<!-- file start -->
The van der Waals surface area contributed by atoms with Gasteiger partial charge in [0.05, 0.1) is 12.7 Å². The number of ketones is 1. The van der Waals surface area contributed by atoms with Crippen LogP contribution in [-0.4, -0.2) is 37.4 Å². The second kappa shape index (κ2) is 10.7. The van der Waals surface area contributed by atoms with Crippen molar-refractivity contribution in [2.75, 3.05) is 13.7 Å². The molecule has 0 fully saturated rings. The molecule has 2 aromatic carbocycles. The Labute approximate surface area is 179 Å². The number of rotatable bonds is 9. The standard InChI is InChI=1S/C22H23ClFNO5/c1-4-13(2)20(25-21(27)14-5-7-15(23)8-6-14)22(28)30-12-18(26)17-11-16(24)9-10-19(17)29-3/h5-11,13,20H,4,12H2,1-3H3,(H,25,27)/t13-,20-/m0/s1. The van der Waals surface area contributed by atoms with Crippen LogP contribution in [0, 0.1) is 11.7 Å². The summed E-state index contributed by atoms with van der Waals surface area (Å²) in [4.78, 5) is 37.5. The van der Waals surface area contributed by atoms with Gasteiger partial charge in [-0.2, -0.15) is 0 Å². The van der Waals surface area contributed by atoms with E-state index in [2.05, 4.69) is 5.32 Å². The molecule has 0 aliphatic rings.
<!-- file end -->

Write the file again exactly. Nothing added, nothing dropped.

The van der Waals surface area contributed by atoms with Gasteiger partial charge in [0.05, 0.1) is 12.7 Å². The number of ketones is 1. The van der Waals surface area contributed by atoms with Crippen LogP contribution in [-0.4, -0.2) is 37.4 Å². The second kappa shape index (κ2) is 10.7. The van der Waals surface area contributed by atoms with Crippen molar-refractivity contribution in [2.75, 3.05) is 13.7 Å². The molecule has 0 fully saturated rings. The molecule has 2 aromatic carbocycles. The Labute approximate surface area is 179 Å². The number of rotatable bonds is 9. The standard InChI is InChI=1S/C22H23ClFNO5/c1-4-13(2)20(25-21(27)14-5-7-15(23)8-6-14)22(28)30-12-18(26)17-11-16(24)9-10-19(17)29-3/h5-11,13,20H,4,12H2,1-3H3,(H,25,27)/t13-,20-/m0/s1. The van der Waals surface area contributed by atoms with Crippen LogP contribution in [0, 0.1) is 11.7 Å². The summed E-state index contributed by atoms with van der Waals surface area (Å²) in [4.78, 5) is 37.5. The van der Waals surface area contributed by atoms with Gasteiger partial charge in [-0.2, -0.15) is 0 Å². The van der Waals surface area contributed by atoms with E-state index in [2.05, 4.69) is 5.32 Å². The molecule has 0 aliphatic rings.